(Figure 1B). Dying neurons were TUNEL positive (Figure 1C)
and associated with increased caspase-3 activity, typical of
apoptotic neurons (Figure 1D). Analysis of SARM1 expres-
sion during LACV infection demonstrated increased Sarm1
messenger RNA (mRNA) as early as 18 hpi at the highest MOI
and by 24 to 30 hpi for the lower MOIs (Figure 1E). A correspond-
ing increase was observed with SARM1 protein in whole-cell
lysates of LACV-infected neurons compared to mock-infected
controls (Figure 1F). Thus, LACV infection resulted in the upregu-
lation of Sarm1 mRNA and protein expression.
SARM1 Contributes to LACV-Mediated Neuronal Death
Because SARM1 was induced during LACV infection and upre-
gulated prior to apoptosis, we examined whether SARM1 had
a role in LACV-mediated cell death. Transfection of neurons
with small interfering RNA (siRNA) targeted to Sarm1 prior to
infection significantly reduced LACV-mediated neuronal death
(Figure 2A). Similar results were observed with neurons from
Sarm1?/?mice as determined by both MTT assay and TUNEL
staining (Figures 2B–2D), with a significant inhibition or delay in
neuronal death compared to C57BL/6 wild-type (WT) neurons.
SARM1 deficiency did not inhibit virus replication with cells
from Sarm1?/?cultures expressing high amounts of virus (red
fluorescence) (Figure 2E), but not undergoing the same amount
of cell death (green fluorescence) as observed in infected cells
Figure 1. LACV Infection of Primary Cortical Neurons Induces Apoptotic Death and Increased Production of SARM1
(A) Cortical neurons were infected with LACV at MOIs of 1, 0.1, and 0.01. Virus RNA was measured at 4, 8, 12, 18, 24, 36, and 48 hpi by real-time PCR and
calculated as percent of Gapdh expression.
(B) Cell viability of neurons following LACV infection was measured by MTT assay.
(C) Neurons infected with LACV (MOI 0.01) were stained with TUNEL reagent. Cells were counted from five to six images for each group and a percentage of
TUNEL-positive cells per total number of nuclei per image determined.
(D) At 36 hpi, neurons were analyzed for caspase-3 activity.
(E) RNA from cells in (A) was analyzed for Sarm1 mRNA by real-time PCR and calculated as percentage of Gapdh mRNA expression. (A–E) Data are the mean ±
SEM for three or more samples per group per time point and are representative of duplicate experiments.
(F) Immunoblot analysis of SARM1 and b-actin in whole cell lysates of mock and LACV infected neurons from WT and Sarm1?/?mice at 36 hpi.
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706 Immunity 38, 705–716, April 18, 2013 ª2013 Elsevier Inc.
from WT cultures (Figures 2C–2E). Analysis of viral RNA expres-
sion in neuronal cultures, controlled for the number of cells by
Gapdh mRNA expression, showed similar amounts of virus
RNA (Figure 2F). Thus, SARM1 mediates neuronal death during
LACV infection, by a mechanism unrelated to suppression of
virus replication in neurons.
SARM1 Deficiency Suppresses Viral Pathogenesis
of LACV Infection In Vivo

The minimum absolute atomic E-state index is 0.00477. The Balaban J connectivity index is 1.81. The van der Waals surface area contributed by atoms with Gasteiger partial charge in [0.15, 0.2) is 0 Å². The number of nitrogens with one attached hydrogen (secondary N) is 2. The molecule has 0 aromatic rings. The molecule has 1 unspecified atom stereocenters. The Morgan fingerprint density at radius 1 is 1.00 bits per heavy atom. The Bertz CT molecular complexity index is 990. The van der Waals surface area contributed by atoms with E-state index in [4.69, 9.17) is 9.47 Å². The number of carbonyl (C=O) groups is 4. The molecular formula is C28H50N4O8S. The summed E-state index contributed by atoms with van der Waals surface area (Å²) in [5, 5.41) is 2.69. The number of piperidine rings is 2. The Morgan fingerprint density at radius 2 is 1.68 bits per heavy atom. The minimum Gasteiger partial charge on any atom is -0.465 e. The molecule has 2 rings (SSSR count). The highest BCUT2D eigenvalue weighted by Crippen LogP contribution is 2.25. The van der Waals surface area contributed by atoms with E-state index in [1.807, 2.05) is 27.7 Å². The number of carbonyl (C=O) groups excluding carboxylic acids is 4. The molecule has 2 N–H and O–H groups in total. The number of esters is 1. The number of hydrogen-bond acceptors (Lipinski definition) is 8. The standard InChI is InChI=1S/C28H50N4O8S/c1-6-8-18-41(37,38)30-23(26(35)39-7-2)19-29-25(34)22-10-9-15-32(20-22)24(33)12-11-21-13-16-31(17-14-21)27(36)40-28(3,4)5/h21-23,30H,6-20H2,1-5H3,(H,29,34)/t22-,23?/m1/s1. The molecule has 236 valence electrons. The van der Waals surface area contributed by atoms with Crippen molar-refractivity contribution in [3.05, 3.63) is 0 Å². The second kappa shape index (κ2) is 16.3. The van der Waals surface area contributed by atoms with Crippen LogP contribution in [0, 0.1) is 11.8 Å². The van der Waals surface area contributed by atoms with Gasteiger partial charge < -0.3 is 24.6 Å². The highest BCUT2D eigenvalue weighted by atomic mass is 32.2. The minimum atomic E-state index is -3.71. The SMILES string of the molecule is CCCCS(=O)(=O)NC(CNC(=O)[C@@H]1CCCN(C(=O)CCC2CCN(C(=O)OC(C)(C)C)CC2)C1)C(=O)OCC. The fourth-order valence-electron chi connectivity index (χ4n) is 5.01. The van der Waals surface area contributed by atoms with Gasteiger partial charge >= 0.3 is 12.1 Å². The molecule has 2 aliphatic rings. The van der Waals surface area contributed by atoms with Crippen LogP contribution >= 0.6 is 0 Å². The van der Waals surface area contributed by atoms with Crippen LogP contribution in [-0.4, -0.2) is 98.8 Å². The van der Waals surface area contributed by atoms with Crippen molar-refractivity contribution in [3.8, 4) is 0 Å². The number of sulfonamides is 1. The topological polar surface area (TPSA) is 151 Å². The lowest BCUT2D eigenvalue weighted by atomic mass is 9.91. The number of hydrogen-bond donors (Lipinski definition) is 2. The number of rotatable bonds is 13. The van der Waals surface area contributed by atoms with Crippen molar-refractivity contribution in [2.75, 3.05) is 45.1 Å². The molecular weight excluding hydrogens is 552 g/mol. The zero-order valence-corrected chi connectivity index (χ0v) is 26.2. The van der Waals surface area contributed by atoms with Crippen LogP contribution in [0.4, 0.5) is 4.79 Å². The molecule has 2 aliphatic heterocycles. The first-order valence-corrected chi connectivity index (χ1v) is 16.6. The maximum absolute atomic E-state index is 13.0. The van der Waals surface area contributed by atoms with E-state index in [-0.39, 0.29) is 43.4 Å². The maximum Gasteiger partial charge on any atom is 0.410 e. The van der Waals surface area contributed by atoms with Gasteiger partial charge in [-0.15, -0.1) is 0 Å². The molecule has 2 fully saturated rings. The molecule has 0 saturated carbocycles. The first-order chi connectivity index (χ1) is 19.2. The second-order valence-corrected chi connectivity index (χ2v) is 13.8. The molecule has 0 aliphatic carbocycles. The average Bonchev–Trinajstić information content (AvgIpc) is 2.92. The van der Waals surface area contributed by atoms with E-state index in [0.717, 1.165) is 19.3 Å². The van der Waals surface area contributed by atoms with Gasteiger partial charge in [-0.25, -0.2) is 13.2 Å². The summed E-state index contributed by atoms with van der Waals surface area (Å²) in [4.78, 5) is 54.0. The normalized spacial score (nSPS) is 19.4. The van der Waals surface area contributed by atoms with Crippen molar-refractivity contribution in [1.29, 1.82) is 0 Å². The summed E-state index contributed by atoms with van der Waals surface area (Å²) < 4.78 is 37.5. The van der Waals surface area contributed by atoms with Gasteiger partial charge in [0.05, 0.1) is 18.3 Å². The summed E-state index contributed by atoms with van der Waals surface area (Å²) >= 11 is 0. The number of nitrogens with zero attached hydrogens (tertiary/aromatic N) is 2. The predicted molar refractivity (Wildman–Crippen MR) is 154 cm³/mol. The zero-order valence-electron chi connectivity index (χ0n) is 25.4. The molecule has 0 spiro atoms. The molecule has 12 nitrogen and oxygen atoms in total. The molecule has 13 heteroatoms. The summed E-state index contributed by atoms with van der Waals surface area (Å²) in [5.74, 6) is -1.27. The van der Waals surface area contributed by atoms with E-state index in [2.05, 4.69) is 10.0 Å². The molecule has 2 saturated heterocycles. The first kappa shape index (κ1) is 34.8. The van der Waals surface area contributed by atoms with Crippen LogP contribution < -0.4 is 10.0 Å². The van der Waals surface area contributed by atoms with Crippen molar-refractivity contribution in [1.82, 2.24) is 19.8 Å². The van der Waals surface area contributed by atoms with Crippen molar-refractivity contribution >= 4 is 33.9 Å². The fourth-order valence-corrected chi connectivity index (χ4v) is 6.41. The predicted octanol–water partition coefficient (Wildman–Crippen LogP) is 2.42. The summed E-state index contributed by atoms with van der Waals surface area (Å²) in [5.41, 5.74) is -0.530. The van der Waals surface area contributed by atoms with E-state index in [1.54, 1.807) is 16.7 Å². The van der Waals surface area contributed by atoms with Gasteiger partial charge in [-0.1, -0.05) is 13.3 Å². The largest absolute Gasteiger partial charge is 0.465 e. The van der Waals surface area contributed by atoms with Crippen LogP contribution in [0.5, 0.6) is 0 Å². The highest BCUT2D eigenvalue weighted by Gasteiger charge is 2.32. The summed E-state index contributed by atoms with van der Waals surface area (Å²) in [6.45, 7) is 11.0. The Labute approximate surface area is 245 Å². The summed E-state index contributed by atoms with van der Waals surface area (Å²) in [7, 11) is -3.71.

To examine whether SARM1 deficiency would alter LACV path-
ogenesis in vivo, we infected C57BL/6 WT and Sarm1?/?mice
with 103plaque forming units (PFU) of LACV intraperitoneally,
a dose that induces 100% incidence of neurological disease in
3-week-old WT mice (Figure 3A). Sarm1?/?mice developed
neurological disease at a significantly lower incidence than WT
mice,indicating adetrimental roleforSARM1duringLACVinfec-
tion. In comparison, deficiency in MyD88, a family member of
SARM1, did not significantly affect neurological disease devel-
opment. Analysis of viral RNA from brain tissue of wild-type
and Sarm1?/?mice at 5 dpi, just prior to the onset of disease
in wild-type mice, revealed similar amounts of viral RNA in
Sarm1?/?mice compared to wild-type controls (Figure 3B). In
in neuronal cell bodies (see Figure S1A available online).
However, in focal areas in the cortex of LACV infected mice,
SARM1 was observed localized to the axons of neurons (Fig-
ure S1B). Analysis of 5 dpi preclinical WT mice demonstrated
numerous TUNEL-positive cells (green) in areas of virus infection
(red) (Figure 3C; Figure S1G). In contrast, Sarm1?/?mice at 5 dpi
had significantly fewer TUNEL-positive cells, despite large areas
of virus infection (Figures 3D and 3E; Figure S1H). Thus, SARM1
deficiency inhibits LACV-induced damage and death in vivo,
through a mechanism independent of virus replication, similar
to the results from neuronal cultures in vitro.
SARM1 Localizes to the Mitochondria and Is Associated
with Mitochondrial Damage
The N-terminal domain of SARM1 contains a mitochondrial
localization signal sequence (Panneerselvam et al., 2012).
Analysis of LACV-infected neurons demonstrated increased
controls, which was not observed in the cytosol fraction (Fig-
ure 4A). Similar results were observed in the mitochondrial
fraction of brain tissue from LACV-infected mice (Figure S1C).
The c-Jun N-terminal kinase 3 (JNK3), which associates with
SARM1 following metabolic stress (Kim et al., 2007), was also
increased in mitochondrial fractions following LACV infection
as was phosphorylated JNK (Figure 4A).
Despite mitochondrial localization, the mechanism by which
SARM1 induces neuronal apoptosis is unknown. Analysis of
neurons from WT mice showed numerous neurons containing
swollen and/or degenerative mitochondria in cell bodies and
axons in LACV-infected cultures (Figure 4C), but not in mock-
infected controls (Figure 4B). In contrast, LACV-infection of
neurons did not induce mitochondrial damage
(Figures 4D and 4E). Mitochondrial damage can be induced via
reactive oxygen species (ROS) formation, which has been impli-